…and most of the hours leading up to it. However, the Antique Vehicle Show at Mystic Seaport the last Sunday in September was still a treat for determined Museum visitors decked out in rain gear and carrying umbrellas. I know. I was one of them!
Although only a fraction of the expected 120 exhibitors were willing to subject their restored motor vehicles to Sunday’s persistent rain, those who did provided visitors with a tantalizing taste of what this annual event must be like when clear skies prevail and exhibitors are out in full force.
It was so cool seeing century-old vehicles parked along the Museum’s Village Green as though their owners were off running errands or shopping. Movies depicting that era or a painting or nostalgic Christmas card scene are just no match for actually admiring these awesome motor vehicles in person.
Restoring these beauties is obviously an expensive labor of love, but to John Parker III of North Stonington, CT, it’s a passion well worth it. His magnificent red, brass-trimmed 1921 Rolls Royce Silver Ghost Tourer led the 3 p.m. parade.
Among the vehicles parading several times around the Village Green with “ooga-ooga” horns sounding, were a snappy royal blue 1924 Studebaker Light Six Coupe, a magnificent 1927 yellow Cadillac sporting big white wall tires, several shiny black Ford Roadsters, a vintage Mystic Seaport truck, and a bright red 1912 Overland Roadster with beautiful brass rimmed lamps and headlights. Seeing Chick and Gail Chandler rounding the bend in their open orange1914 Metz Speedster, I couldn’t help thinking that their happy waves and smiles were partially showmanship but also happiness that they would soon be headed home to Charlton, MA and dry clothes!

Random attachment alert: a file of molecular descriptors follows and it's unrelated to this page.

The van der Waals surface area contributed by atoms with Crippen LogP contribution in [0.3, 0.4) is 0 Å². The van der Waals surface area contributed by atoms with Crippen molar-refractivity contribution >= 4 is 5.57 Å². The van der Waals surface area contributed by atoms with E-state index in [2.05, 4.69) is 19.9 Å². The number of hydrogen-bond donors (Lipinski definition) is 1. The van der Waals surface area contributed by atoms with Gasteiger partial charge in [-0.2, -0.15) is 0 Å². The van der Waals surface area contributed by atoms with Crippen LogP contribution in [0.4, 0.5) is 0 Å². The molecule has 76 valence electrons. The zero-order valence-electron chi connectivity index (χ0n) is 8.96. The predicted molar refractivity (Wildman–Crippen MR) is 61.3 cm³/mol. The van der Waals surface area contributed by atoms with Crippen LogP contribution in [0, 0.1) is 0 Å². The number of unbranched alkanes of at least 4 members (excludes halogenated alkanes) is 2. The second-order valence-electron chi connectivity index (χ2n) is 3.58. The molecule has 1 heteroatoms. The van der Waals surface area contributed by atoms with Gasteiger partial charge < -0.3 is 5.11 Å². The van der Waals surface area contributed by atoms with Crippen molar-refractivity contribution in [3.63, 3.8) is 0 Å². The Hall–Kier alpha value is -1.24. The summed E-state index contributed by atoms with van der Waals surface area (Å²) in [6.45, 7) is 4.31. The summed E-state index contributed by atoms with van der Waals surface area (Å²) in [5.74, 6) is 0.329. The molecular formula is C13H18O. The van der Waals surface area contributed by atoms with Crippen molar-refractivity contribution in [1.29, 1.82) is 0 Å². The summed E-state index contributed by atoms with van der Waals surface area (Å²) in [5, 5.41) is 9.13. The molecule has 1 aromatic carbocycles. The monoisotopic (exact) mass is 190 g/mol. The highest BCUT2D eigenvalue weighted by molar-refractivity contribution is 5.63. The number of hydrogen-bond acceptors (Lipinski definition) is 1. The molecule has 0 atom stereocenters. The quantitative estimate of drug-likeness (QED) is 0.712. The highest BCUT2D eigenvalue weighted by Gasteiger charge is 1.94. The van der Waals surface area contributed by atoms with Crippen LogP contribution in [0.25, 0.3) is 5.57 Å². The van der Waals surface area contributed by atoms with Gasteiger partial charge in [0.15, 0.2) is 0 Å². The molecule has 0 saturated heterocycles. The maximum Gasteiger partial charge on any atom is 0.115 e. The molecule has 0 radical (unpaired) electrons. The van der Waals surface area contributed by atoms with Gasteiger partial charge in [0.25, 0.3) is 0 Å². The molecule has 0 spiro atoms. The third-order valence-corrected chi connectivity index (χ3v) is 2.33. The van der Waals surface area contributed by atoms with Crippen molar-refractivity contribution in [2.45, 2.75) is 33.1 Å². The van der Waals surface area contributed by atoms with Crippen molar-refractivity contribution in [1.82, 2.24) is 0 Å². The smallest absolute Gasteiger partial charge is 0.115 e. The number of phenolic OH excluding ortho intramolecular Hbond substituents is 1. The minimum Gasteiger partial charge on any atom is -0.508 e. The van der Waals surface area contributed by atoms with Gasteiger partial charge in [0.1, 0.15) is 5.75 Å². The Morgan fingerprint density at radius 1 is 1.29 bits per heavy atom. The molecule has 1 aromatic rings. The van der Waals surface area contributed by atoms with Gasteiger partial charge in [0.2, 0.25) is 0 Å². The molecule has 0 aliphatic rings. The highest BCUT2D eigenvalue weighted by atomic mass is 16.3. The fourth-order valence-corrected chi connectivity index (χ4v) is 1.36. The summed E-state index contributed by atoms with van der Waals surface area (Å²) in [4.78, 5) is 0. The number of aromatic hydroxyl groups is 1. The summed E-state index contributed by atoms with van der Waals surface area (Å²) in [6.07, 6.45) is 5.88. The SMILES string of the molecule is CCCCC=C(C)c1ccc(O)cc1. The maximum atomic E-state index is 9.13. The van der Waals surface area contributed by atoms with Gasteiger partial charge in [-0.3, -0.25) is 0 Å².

It was unfortunate that the weather dampened this year’s Antique Vehicle Show, but when this special event is advertised next year, do yourself a big favor. Don’t miss it! You’ll take a step back in time and probably wonder, as I do, if any of our 21st century cars will some day make it to antique status and warrant an exhibition spot at the Mystic Village Green curb.
Blog written by Trudi Busey